Wits Choir's Journey in Bafokeng territory...
We arrived at Bakubung Lodge a five start***** hotel (King’s guests-lodge) at 6pm on Monday after leaving Joburg at 3pm. We have been advice by the tour committee that the King wanted an exceptional treatment for us and that wasn’t a joke.
Reaching the main gate of Bakubung lodge we realized that this was not the same type of lodges we saw along our road. From the gate to the reception is 200meters of a zigzag way up the mountain. Once up, we had a fantastic panoramic view with nothing in the surrounding then mountains and animals in park. This lodge has its own tour 4X4 cars, its own security guard and all services required in such circumstance. Once in our beds-rooms, we all have been amazed about its glamorous inside. Here residents have high design beds, furnishers and bathroom. They have DSTV on flat screen, fridge, electronic safe and optional local and international calls. Each bedroom has a balcony which leads to a luminous swimming pool, Jacuzzi and bar-pool table. The lodge is surrounded by parks. Here birds and monkey usually feel free to pay you a visit in case you leave your door open.
It’s obvious that we have been told that breakfasts and dinners were free. Those among us who like food got lost as a 30meters table has been dressed every morning and night with strange and healthy food. Everything was of an exceptional quality at which extend that we felt a morale obligation to ask for I much it would cost us if we should come back with friends and girlfriends. The answer we heard just made us laugh and stopped straight our hopes. The price of one night during the week for a single bedroom is 1850 R and 2650 R for bedroom with two beds. Choir members have traveled a lot but no one could ever afford such high price accommodations. Shocked, we realised why few people we met there were either old-white couple, Japanese or Chinese businessman.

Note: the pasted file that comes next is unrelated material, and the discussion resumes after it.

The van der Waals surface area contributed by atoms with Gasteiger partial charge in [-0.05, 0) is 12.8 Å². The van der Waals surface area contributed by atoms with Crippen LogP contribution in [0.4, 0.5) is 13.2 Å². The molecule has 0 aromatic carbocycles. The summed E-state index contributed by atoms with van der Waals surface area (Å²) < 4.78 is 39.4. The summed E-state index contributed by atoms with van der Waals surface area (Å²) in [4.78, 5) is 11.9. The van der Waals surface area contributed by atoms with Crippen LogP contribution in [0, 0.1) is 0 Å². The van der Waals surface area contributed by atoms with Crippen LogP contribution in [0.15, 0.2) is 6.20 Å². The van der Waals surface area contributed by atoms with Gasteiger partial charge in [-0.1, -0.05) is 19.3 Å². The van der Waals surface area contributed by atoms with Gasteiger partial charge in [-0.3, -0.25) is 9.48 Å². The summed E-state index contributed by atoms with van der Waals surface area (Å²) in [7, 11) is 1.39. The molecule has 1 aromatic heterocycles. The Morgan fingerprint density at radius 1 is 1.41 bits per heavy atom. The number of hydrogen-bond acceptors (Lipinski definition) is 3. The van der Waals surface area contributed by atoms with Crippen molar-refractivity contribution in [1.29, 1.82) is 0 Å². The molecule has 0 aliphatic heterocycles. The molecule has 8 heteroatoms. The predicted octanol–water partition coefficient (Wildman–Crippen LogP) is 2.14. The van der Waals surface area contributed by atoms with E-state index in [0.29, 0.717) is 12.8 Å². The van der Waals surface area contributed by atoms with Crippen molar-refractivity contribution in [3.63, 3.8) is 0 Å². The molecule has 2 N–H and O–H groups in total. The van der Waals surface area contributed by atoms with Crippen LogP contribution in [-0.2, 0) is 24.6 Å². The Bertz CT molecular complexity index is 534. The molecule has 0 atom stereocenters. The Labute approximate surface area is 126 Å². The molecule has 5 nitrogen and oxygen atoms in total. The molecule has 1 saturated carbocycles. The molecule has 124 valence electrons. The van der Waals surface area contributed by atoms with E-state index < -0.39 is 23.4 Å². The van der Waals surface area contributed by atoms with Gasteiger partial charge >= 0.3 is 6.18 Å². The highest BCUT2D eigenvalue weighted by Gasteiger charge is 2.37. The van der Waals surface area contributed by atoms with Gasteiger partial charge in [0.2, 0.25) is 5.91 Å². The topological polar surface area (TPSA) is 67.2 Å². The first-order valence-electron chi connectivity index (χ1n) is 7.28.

Wits Choir performs in Rustenburg...